JAY: Now, the other big idea, I guess (but I don’t know exactly what is the idea): infrastructure, rebuilding roads and highways and bridges, put people to work, attract private capital. Here’s a sentence of what he had to say.


OBAMA: [T]onight, I propose a “Fix-It-First” program to put people to work as soon as possible on our most urgent repairs, like the nearly 70,000 structurally deficient bridges across the country. And to make sure taxpayers don’t shoulder the whole burden, I’m also proposing a Partnership to Rebuild America that attracts private capital to upgrade what our businesses need most: modern ports to move our goods, modern pipelines to withstand a storm, modern schools worthy of our children. Let’s prove there’s no better place to do business than here in the United States of America, and let’s start right away. We can get this done.


JAY: It’s certainly—it’s not a Rooseveltian jobs program, or he would have made a bigger deal out of it.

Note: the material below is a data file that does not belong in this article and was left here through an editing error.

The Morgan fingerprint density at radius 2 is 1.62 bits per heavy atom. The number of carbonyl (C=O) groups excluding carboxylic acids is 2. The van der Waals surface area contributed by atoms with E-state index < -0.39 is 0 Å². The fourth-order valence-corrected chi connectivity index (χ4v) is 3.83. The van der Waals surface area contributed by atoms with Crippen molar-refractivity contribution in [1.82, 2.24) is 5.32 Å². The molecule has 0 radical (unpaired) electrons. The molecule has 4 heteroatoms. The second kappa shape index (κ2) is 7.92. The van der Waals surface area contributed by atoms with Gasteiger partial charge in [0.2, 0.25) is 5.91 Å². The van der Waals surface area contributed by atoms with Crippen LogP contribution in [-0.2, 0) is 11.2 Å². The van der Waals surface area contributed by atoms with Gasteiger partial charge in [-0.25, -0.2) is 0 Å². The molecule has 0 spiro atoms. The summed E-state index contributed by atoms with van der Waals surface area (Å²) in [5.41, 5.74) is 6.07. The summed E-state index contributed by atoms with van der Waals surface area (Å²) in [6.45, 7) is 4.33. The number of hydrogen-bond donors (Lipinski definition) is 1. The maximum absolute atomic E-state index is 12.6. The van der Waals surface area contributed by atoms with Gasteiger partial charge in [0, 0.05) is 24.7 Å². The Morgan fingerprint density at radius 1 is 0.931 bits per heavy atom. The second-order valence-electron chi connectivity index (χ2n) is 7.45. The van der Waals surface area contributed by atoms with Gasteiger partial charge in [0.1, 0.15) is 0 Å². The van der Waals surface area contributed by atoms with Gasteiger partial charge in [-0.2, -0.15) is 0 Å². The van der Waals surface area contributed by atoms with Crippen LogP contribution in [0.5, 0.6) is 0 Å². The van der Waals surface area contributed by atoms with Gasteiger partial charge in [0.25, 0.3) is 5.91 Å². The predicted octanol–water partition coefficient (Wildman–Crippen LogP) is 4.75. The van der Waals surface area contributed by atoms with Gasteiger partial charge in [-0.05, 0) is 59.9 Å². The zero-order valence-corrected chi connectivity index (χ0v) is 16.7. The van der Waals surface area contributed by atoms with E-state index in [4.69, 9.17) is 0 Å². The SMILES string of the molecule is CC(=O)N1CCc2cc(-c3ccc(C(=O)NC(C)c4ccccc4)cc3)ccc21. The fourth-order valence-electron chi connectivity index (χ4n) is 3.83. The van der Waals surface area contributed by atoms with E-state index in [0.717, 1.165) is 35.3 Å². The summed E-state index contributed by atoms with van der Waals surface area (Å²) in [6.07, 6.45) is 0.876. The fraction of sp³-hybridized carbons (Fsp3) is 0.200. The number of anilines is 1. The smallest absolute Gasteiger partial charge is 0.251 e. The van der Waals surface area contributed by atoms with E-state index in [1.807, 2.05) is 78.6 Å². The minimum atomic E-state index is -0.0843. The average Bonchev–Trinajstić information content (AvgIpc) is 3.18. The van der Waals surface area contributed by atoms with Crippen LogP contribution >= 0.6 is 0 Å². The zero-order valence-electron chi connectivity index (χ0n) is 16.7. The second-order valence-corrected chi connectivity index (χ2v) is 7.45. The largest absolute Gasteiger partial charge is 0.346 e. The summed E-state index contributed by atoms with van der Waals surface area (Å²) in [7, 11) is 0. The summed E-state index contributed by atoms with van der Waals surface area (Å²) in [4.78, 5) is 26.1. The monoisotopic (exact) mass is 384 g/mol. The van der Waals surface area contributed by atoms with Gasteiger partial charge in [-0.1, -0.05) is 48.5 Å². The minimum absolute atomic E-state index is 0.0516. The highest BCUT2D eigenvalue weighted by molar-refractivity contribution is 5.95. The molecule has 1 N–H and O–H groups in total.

EPSTEIN: Yeah, it’s a small idea. It’s—a lot of economists, including Robert Reich, but many economists, including my colleague Bob Pollin and others, have talked about the need for more infrastructure investment. James Heintz, my colleague at PERI, has talked about how productive infrastructure investment can be. But what we know is that we need a multibillion-dollar effort to improve infrastructure in the U.S. economy. So there were no details given. And there’s no indication that he’s really talking about a major program.

Second of all, this public-private partnership can be very dangerous, depending on how much is coming from the public and then how much returns are going to the private. So, again, there was no discussion at all about what these public-private partnerships really would mean in practice.